"I don't want the life I have."
The line glared at me in a friend's e-mail. She had recently divorced. She was angry, lonely, and disappointed. I wished I could reach across the continent and hug her hard enough to end the pain.
My mind skipped to a different tragedy that had brought a similar reaction a few days earlier. An Indian who had lost his son in the tsunami was quoted in the newspaper asking, "What is there left in life?"
The rawness of his grief had made me think about his question. Can the absence of certain relationships take away our enjoyment of life? There appears to be an ideal life-model that some are lucky enough to attain and keep while others never achieve it or lose it too soon.
Still, many people won't let their happiness be bound by that model. Even through the toughest times, they hold on to a conviction that God is constant good, loves each of us, and causes our lives to be fulfilled.
A single friend of mine whose life wouldn't fit most people's definition of ideal finds a lot of inspiration in the Bible's statement "Thy Maker is thine husband" (Isa. 54:5). To her this isn't just intellectual comfort. She delights in telling me about ways she feels husbanded. People appear, sometimes out of the blue, to help her when something needs fixing in her house, when she needs advice, or just good conversation. Her keen appreciation of these small incidents magnifies her enjoyment. She accepts them as evidence of God with her.
She doesn't pretend her life is always easy. When she feels alone, she says she often prays, "God, please show me how You are loving me right now." And she's grateful for good, in whatever form it takes - as the cheerful antics of her pets, or a good movie she watches, or an idea that comes to her of how to cheer up someone else. She inspires me and many others with her trust that God is her intimate companion and friend.
The Monitor's founder, Mary Baker Eddy, related strongly to people who faced a void in their lives. By the time she was 30, her closest brother, her mother, and her husband of only six months had died. A later marriage ended in divorce, and circumstances forced her to live far apart from her son. Yet through these trials she forged a dependence on God that blessed and carried her through many years of an astoundingly productive life.
Speaking frankly from her experience she wrote: "Would existence without personal friends be to you a blank? Then the time will come when you will be solitary, left without sympathy; but this seeming vacuum is already filled with divine Love. When this hour of development comes, even if you cling to a sense of personal joys, spiritual Love will force you to accept what best promotes your growth.... The author has experienced the foregoing prophecy and its blessings. Thus He teaches mortals to lay down their fleshliness and gain spirituality. This is done through self-abnegation. Universal Love is the divine way in Christian Science" ("Science and Health with Key to the Scriptures," page 266).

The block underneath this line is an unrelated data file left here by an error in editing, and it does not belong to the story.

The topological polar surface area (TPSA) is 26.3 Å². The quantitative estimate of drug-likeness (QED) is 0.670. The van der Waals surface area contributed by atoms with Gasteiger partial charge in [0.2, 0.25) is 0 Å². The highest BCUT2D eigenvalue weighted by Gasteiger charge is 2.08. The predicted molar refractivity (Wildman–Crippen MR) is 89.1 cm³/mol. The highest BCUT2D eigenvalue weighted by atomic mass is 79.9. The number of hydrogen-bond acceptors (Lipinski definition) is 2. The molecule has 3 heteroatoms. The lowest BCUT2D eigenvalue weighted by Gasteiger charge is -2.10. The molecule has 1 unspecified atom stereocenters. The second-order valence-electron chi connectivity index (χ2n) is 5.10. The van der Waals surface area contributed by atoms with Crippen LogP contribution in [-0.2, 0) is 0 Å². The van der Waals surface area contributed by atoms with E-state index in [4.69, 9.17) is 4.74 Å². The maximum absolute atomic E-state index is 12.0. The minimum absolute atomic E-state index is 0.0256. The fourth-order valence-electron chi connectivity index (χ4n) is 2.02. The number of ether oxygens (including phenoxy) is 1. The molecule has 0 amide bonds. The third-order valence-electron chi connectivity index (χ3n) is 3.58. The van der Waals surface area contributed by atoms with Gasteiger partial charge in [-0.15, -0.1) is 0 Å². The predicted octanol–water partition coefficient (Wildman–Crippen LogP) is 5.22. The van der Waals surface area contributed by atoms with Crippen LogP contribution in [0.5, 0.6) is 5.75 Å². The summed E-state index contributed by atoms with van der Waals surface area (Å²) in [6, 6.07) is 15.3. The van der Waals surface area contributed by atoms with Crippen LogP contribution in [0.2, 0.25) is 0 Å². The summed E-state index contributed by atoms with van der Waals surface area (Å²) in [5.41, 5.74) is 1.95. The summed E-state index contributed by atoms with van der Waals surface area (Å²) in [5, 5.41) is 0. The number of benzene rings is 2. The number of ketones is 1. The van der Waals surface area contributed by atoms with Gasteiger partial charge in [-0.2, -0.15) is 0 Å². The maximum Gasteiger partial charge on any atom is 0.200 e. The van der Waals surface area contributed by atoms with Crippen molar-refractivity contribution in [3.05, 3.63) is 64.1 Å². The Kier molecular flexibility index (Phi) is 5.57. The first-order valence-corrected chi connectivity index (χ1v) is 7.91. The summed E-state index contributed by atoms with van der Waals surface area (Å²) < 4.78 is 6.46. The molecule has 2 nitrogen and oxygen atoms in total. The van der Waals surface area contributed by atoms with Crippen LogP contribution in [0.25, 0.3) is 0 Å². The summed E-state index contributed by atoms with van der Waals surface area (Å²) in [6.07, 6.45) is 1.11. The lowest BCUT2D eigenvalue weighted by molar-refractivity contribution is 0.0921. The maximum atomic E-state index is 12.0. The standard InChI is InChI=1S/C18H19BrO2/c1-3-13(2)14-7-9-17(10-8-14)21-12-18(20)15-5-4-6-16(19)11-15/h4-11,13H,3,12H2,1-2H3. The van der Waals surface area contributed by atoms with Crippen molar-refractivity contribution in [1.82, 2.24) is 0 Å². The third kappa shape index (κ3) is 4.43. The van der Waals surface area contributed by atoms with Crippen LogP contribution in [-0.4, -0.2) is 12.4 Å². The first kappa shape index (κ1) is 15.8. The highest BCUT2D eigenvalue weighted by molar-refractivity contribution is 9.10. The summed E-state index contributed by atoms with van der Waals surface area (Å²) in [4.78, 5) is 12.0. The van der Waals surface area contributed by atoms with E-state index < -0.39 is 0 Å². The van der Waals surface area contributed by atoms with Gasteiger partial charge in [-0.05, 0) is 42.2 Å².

This statement is right in line with Jesus' teaching to depend on God rather than on material sources for good. Some of his followers found these teachings too hard and left him. Most of us find it hard to loosen our grip on the idea that happiness must come in certain ways or relationships that we outline. Perhaps one reason it's hard is that we're surrounded by models of the romantic ideal and happy life. Is it wrong to want these things?
The only truly helpful answer I've found to this question is to wake up more to the larger promise that universal Love offers. Companionship, affection, and a feeling of belonging are good things and natural to desire. And it stands to reason that to know God as all good and all Love would reveal that we can't be cut off from these blessings. Jesus said, "Seek ye first the kingdom of God and his righteousness; and all these things shall be added unto you" (Matt. 6:33).
The friend who e-mailed me in anguish has since told me that she is glimpsing more of this spiritual promise and trying to trust it. The life we all actually want is a life of trust that divine Love will bring love into our lives unfailingly. Our part is to look for every evidence - no matter the form - that this is happening every day.